Ontario Court of Justice Says Participants Must State their ‘Preferred Pronouns’ During Introduction – Clare Marie Merkowsky 4/18/24

Source: LifeSiteNews.com

Pledging allegiance to gender ideology, the Ontario Court of Justice is now requiring all court participants to state their “preferred pronouns” before the start of each case.

On April 11, Sharon Nicklas, Chief Justice of the Ontario Court of Justice, announced that all lawyers, clients, and witnesses in the court room must give their “preferred pronouns” at the beginning of each court case – a move that aligns itself with radical gender ideology by implying that man should be referred to as “she” and “her” if requested.

“At the beginning of any in-person, virtual or hybrid hearings, when lawyers are introducing themselves, their client, a witness or another individual, they should provide the judge or justice of the peace with each person’s name, title (e.g. Mr., Mrs., Mx., Counsel “X”) and pronouns to be used in the hearing,” Nicklas wrote.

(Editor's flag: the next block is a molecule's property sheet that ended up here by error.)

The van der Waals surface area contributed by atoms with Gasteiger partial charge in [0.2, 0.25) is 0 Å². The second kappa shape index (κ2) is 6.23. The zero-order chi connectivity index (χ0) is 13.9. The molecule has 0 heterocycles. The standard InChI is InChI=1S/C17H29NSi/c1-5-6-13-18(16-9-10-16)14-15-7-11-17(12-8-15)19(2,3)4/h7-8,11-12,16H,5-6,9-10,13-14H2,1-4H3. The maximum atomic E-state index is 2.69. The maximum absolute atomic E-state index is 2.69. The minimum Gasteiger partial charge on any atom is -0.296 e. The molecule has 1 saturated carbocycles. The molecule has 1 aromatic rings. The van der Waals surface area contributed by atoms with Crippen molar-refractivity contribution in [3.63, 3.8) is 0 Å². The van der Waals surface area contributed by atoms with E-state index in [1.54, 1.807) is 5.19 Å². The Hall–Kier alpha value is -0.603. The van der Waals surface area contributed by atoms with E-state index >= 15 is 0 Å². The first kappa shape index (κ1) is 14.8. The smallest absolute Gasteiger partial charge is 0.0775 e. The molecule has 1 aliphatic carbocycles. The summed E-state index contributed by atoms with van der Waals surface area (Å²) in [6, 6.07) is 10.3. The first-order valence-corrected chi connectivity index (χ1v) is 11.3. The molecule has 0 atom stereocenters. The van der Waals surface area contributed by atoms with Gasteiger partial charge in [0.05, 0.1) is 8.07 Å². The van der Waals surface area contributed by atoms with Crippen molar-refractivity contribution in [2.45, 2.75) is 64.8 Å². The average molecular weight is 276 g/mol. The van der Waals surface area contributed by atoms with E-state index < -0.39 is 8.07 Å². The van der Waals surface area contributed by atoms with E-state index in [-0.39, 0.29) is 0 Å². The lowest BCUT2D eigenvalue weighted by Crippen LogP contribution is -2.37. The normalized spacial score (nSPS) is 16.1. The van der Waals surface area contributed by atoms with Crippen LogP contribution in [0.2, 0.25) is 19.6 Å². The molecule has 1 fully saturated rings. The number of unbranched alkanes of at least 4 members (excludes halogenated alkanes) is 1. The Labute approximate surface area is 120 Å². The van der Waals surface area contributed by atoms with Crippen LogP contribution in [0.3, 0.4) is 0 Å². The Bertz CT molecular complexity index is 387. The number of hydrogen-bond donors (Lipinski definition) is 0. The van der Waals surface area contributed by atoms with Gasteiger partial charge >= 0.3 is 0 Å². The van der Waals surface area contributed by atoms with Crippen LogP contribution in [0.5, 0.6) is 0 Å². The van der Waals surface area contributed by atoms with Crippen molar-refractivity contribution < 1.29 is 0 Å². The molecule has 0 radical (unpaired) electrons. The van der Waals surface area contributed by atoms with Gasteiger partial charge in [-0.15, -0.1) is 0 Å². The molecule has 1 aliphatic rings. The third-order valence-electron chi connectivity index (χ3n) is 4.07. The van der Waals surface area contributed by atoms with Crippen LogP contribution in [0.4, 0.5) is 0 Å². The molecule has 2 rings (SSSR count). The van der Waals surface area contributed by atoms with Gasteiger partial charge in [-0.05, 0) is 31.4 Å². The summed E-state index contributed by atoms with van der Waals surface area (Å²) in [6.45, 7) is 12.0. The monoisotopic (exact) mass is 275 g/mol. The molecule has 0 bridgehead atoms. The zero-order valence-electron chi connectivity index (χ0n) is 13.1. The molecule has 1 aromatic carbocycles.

“If counsel does not provide this information in their introduction, they may be invited by a court clerk to provide this information,” she continued.

“At the beginning of each court session, court clerks have been asked by Court Services Division to announce that parties appearing before the court are invited to provide their title and pronouns to the court,” she concluded.  

It’s unclear if those involved in cases will be forced to use the non-factual pronouns of a person.

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